Increase the Benefits with Frequent Visits
Getting a massage can do you a world of good. And getting massage frequently can do even more. This is the beauty of bodywork. Taking part in this form of
regularly scheduled self-care can play a huge part in how healthy you’ll be and how youthful you’ll remain with each passing year. Budgeting time and money
for bodywork at consistent intervals is truly an investment in your health. And remember: just because massage feels like a pampering treat doesn’t mean it
is any less therapeutic. Consider massage appointments a necessary piece of your health and wellness plan, and work with your practitioner to establish a
treatment schedule that best meets your needs.
Review the clinical research studies examining the benefits of massage.
Review massage information from the National Center for Complementary and Alternative Medicine, a division of the National Institutes of Health.Information provided by ABMP’s massagetherapy.com
Frequently asked Questions
What do I wear in my massage?
We recommend you dress down to your personal level of comfort. Our protocol demands the use of professional draping techniques that provide constant and continuous coverage for the undressed body. Only the area being worked on is exposed, with the covering restored before moving on to the next part.
How often should I come in for a massage?
This depends on your symptoms and the severity [stiffness, soreness, or lack of mobility]. The general rule of thumb is your first month should consist of once weekly for at least 90 minutes, then weekly for 60 minutes [when symptom free] for best results.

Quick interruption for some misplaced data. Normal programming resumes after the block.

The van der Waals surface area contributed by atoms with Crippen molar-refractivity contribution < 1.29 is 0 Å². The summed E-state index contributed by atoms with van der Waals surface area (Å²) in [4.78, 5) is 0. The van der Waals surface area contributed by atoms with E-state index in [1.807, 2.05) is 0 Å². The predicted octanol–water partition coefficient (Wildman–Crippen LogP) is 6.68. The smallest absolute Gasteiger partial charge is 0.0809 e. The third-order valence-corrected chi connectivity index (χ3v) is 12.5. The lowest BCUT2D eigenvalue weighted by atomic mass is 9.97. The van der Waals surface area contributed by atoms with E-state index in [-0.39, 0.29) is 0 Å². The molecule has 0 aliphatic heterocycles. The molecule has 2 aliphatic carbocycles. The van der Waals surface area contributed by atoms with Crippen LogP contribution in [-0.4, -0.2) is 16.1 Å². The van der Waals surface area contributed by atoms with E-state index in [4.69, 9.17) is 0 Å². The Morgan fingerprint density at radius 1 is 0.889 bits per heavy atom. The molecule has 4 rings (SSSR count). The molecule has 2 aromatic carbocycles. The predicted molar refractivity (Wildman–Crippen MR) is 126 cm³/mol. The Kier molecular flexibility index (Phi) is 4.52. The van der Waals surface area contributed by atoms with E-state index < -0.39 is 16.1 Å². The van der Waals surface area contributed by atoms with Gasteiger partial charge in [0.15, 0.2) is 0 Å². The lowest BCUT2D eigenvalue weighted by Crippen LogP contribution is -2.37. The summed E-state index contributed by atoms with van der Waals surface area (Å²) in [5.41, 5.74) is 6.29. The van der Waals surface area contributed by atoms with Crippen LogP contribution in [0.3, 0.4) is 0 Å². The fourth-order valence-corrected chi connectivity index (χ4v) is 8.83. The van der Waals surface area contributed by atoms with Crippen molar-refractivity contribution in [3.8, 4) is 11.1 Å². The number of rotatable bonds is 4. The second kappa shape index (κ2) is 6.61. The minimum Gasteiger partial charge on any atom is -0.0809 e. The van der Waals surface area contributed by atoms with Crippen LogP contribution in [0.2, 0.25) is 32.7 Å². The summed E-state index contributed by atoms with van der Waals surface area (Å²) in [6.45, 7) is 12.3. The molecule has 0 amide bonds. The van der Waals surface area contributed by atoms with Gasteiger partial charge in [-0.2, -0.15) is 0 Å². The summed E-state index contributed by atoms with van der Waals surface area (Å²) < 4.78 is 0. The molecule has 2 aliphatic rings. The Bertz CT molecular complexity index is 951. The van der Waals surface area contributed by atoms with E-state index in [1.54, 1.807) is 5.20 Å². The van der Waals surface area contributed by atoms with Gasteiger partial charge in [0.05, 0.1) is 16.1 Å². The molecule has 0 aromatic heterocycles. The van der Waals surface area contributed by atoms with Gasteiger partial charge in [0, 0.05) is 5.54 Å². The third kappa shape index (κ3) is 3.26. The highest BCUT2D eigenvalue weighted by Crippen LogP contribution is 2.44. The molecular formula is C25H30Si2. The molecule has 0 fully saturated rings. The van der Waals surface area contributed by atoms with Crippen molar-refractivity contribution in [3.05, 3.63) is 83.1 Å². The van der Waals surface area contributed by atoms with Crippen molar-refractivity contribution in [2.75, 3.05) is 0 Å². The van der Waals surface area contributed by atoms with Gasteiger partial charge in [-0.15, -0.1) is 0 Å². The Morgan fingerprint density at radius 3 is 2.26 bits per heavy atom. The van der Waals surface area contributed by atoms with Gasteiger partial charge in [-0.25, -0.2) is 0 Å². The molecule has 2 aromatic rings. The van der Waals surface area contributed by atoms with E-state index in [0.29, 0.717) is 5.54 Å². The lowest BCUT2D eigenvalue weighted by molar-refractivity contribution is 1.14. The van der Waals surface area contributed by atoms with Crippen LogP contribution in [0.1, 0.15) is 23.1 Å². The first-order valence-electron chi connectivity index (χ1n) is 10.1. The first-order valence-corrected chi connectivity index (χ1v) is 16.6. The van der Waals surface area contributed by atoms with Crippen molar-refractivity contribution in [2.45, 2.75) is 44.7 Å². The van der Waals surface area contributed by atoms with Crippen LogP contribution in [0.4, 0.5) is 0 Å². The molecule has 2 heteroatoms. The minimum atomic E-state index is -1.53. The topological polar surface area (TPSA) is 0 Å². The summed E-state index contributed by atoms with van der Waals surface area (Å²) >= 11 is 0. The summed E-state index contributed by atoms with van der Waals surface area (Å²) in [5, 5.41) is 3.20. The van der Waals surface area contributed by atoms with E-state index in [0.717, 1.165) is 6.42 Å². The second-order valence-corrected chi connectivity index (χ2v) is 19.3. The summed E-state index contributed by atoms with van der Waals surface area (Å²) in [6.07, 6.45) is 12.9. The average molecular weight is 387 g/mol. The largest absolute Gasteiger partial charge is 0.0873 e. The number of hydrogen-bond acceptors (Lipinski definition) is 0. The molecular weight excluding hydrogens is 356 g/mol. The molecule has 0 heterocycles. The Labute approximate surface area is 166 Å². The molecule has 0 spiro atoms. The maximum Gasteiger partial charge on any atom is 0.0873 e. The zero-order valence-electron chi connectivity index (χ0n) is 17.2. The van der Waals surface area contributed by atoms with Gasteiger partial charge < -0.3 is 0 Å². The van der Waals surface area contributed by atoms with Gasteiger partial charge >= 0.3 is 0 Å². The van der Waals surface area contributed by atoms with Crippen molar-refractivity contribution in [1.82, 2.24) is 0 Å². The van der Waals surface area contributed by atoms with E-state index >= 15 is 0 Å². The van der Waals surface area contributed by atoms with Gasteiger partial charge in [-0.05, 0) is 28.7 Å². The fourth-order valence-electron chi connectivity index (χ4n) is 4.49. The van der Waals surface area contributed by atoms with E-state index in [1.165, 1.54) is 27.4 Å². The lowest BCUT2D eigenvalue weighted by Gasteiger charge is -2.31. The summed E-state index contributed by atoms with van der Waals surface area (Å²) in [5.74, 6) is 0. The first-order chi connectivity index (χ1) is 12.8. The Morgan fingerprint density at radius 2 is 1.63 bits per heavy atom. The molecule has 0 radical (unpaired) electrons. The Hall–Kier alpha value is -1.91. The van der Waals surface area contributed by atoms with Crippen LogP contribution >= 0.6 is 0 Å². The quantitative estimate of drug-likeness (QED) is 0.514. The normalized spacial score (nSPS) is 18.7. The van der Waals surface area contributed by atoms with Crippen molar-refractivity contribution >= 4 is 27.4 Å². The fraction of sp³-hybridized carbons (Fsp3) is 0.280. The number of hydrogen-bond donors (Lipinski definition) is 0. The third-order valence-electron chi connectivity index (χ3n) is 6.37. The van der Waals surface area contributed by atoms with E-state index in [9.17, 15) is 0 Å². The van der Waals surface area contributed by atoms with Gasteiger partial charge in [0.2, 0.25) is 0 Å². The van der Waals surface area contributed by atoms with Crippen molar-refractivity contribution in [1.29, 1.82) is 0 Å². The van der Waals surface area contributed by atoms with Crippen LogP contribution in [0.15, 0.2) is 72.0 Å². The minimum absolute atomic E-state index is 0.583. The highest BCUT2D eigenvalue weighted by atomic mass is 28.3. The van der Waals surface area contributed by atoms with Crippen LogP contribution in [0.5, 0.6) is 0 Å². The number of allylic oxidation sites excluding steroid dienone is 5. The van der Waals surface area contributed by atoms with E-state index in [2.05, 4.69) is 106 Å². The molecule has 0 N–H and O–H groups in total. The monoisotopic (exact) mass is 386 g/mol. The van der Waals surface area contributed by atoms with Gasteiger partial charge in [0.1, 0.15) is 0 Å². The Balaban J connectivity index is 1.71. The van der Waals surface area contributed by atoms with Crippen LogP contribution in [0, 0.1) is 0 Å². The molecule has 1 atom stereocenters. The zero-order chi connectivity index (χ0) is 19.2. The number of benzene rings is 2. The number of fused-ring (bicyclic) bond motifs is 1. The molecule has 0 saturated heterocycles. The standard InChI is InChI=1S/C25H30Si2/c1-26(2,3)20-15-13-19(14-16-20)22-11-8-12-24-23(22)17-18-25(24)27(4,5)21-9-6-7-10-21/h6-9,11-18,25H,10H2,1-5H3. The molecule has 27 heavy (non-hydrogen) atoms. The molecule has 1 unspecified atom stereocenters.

Why should I drink a lot of water?
Drinking water completes the massage by inviting the acids released during massage to exit the muscles and joints without allowing them to resettle in the tissue, which causes a relapse of stress or pain.
What type of massage should I get?
Each massage is designed personally for each client. We use a data sheet and a consultation before each massage that enables the therapist to tailor a program that best suits your needs.
What’s your policy on massage for minors?
Children under the age of 12 may receive a massage under the following conditions:
•Parent is present in the room at all times
•Parent must sign the soap note
•Children must have on undergarments
Children ages 13 to 17 may receive a massage under the following conditions:
•Parent may waive their presence in the room
•Parent must also sign the soap note
•Children must have on undergarments
What medical conditions might prohibit massage?
This question should always be discussed with your healthcare provider but here’s a short list of general no no’s for massage:
•Certain Prescription Medications—
Must have doctors approval
•Any contagious disease
•Pregnancy [massage begins at second trimester]
Can I bring my kids in the room?
Company Policy prohibits any child under the age 12 from being left in the waiting area unattended.No, we do not recommend children come to an appointment, but it is a personal decision between each therapist and client.